Upon my second viewing, I discovered the Kensington Chronicle’s website and had my questions answered. Fairies are a real thing in the Neverland universe. The Chronicle’s website describes Tinkerbell as the only fairy officially in residence, but that didn’t stop a number of roleplaying Twitter accounts for fairy characters from popping up. Yes, it looks like Peter and Wendy is going to follow Welcome to Sanditon‘s footsteps in incorporating a social media roleplaying game. I hope they do a better job than Sanditon at keeping the main story as the focus. I found Sanditon hard to follow without being involved in the RPG aspect, which I know is hypocritical since I was one of the first people to join Harriet’s Music Club in Emma Approved. (That reminds me, I need to record a “Breathe and Believe” cover this week.) (Update 6/30/14 – I did.) Anyway, click on the Kensington Chronicle even if you aren’t into RP. It has backstory info like the fairy stuff I just shared, Peter’s cartooning, John’s column, and links to Michael’s Tumblr and Wendy’s Pinterest. And, of course, all the characters are on Twitter.

Want to check out The New Adventures of Peter and Wendy for yourself? Here’s the series trailer:

And here’s the beginning of the full playlist:

I don’t know if I believe yet, but so far, I’m clapping.

Thug Notes Be All Up In Y’alls Librizzle. Word.

Yo. This here Sparky Sweets, PhD. Join me as I drop some of da illest classical literature summary and analysis that yo ass ever heard. Educate yo self, son.

~ Thug Notes Facebook Page

Gentle readers, this week it is my pleasure to introduce to you a charming and insightful program devoted to bringing classic literature to the masses, aptly entitled Thug Notes.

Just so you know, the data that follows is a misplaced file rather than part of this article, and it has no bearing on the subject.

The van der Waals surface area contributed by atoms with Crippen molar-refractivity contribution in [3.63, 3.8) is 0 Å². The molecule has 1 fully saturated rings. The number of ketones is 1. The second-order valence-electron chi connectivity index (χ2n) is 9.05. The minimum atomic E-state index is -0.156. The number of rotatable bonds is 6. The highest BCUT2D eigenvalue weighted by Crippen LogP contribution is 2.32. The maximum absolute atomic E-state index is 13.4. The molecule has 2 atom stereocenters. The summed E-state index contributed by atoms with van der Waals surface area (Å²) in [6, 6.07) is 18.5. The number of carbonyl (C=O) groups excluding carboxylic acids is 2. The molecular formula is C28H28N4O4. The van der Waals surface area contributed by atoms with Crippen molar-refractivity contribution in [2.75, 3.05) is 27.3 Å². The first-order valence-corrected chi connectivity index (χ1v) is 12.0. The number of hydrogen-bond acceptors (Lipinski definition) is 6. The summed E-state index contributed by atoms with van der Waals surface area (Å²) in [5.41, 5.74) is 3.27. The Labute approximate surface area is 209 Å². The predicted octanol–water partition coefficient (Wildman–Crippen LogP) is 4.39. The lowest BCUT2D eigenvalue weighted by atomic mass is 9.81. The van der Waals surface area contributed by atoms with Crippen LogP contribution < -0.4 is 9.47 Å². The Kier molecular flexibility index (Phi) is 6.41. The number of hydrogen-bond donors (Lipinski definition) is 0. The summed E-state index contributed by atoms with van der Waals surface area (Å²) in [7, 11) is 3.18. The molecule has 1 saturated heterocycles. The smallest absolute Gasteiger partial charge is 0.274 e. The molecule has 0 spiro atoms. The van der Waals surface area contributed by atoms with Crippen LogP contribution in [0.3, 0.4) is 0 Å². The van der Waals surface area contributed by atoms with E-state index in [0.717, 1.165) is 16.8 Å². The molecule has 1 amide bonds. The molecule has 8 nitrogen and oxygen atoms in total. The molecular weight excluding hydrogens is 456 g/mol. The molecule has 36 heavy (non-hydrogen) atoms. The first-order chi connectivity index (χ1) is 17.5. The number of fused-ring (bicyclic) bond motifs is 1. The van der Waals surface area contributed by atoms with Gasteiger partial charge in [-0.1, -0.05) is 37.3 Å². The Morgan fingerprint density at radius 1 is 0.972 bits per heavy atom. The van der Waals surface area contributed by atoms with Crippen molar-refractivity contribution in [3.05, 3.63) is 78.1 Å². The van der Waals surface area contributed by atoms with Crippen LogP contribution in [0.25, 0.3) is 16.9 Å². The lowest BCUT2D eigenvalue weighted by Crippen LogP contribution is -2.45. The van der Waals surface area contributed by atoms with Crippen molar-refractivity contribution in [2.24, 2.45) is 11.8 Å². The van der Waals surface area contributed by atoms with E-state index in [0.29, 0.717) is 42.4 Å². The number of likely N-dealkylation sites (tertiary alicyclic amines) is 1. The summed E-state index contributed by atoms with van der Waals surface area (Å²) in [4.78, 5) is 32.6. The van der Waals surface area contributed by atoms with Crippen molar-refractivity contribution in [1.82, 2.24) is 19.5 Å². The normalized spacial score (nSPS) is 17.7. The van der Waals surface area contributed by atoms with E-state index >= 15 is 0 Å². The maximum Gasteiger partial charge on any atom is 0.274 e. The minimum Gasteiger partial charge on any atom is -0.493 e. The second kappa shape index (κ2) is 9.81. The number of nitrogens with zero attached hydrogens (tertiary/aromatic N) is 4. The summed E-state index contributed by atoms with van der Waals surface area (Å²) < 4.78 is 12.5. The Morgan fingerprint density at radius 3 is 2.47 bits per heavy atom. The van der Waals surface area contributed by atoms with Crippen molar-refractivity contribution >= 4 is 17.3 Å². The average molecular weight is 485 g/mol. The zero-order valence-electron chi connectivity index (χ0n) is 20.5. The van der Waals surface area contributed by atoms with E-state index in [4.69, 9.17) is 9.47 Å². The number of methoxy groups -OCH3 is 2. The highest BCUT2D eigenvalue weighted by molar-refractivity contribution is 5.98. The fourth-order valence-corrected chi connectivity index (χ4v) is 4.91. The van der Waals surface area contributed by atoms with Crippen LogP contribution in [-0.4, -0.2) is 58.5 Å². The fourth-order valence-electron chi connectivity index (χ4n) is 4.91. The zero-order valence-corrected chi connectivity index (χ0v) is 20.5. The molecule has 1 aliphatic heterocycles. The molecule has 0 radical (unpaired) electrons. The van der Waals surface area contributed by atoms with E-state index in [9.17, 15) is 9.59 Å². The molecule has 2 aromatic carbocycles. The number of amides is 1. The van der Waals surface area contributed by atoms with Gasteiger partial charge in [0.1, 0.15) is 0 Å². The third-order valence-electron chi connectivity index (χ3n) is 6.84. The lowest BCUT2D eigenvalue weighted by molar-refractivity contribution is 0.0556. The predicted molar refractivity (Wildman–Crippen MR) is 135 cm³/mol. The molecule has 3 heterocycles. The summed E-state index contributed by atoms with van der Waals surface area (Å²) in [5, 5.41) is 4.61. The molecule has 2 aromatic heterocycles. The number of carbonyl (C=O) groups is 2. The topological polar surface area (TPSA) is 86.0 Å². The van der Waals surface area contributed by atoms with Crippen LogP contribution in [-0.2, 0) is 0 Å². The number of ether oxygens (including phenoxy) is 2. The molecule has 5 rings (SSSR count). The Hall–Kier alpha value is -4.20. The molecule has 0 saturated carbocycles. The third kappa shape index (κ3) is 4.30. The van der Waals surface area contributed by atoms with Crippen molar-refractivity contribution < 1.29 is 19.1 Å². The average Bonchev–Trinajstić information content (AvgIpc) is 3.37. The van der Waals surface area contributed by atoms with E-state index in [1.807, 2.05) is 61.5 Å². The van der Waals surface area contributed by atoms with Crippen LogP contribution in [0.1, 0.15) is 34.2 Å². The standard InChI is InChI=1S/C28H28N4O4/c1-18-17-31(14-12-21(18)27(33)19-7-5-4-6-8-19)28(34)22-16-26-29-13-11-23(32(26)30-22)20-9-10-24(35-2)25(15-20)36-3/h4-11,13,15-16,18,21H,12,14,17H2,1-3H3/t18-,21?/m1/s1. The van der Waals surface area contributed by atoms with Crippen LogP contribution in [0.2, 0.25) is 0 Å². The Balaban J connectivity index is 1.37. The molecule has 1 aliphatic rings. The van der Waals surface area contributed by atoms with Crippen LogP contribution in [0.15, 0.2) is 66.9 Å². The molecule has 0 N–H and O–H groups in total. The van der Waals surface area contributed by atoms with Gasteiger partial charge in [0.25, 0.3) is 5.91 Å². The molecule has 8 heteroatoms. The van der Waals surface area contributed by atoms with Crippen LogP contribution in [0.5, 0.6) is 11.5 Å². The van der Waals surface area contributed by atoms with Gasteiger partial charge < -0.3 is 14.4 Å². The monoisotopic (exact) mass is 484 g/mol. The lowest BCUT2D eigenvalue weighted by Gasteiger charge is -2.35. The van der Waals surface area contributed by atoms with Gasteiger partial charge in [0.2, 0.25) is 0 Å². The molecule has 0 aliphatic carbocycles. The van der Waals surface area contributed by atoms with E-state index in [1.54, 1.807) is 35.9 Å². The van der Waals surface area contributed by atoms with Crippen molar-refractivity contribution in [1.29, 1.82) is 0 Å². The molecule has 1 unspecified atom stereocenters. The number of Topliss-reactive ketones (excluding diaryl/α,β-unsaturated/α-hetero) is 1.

Promo for review of The Hobbit. Image via Facebook.

Each episode of this webseries opens with a stately, elegant theme reminiscent of Masterpiece Theater. We join Sparky Sweets, PhD (played by co-writer Greg Edwards) in an elegant library filled with timeless literary classics. In the first half of the episode, Dr. Sweets summarizes the selected volume for his gentle viewers. In the second half, he delivers a brief yet impressively thorough analysis of the book’s themes and literary background, highlighting key quotes from the book and sometimes its literary influences onscreen. All of this is accompanied by delightful stick figure composite animated illustrations. The highlight, of course, is that with the exception of verbatim quotes, Dr, Sweets’ reviews are conducted entirely in the vernacular commonly associated with organized crime in urban America, i.e. “gangsta.”

Selected volumes may include  classic fantasy like The Hobbit, in which dwarves enlist the aid of Bilbo Baggins because “some dragon be shackin’ on their turf,”

Greek epics like Homer’s Odyssey, in which “[Bleep] be gettin’ real up in the kingdom of Ithica,”

Or even romances like Pride and Prejudice, in which Dr. Sweets says of Mrs. Bennet, “I ain’t sayin’ she a gold digger, but Bingley sure as hell ain’t no broke [bleep].”

You may recall me mentioning that the stereotyping of persons of Latin American ancestry as “thug” or “ghetto” is a cause of exceeding great displeasure to me. Such stereotyping is no less displeasing when applied to Americans of African ancestry. However, when a negative stereotype is satirized and subverted by a skilled comedian, that is quite another matter. Edwards and his co-writers are evidently people of excellent intellect, education, and refinement, a fact made all the more prominent by Sweets’ exaggerated thuggish persona. While the language and at times the subject matter of these reviews are unsuited for the workplace, Thug Notes are a worthy pursuit if one wishes to combine education with entertainment. Click here to peruse them at your leisure.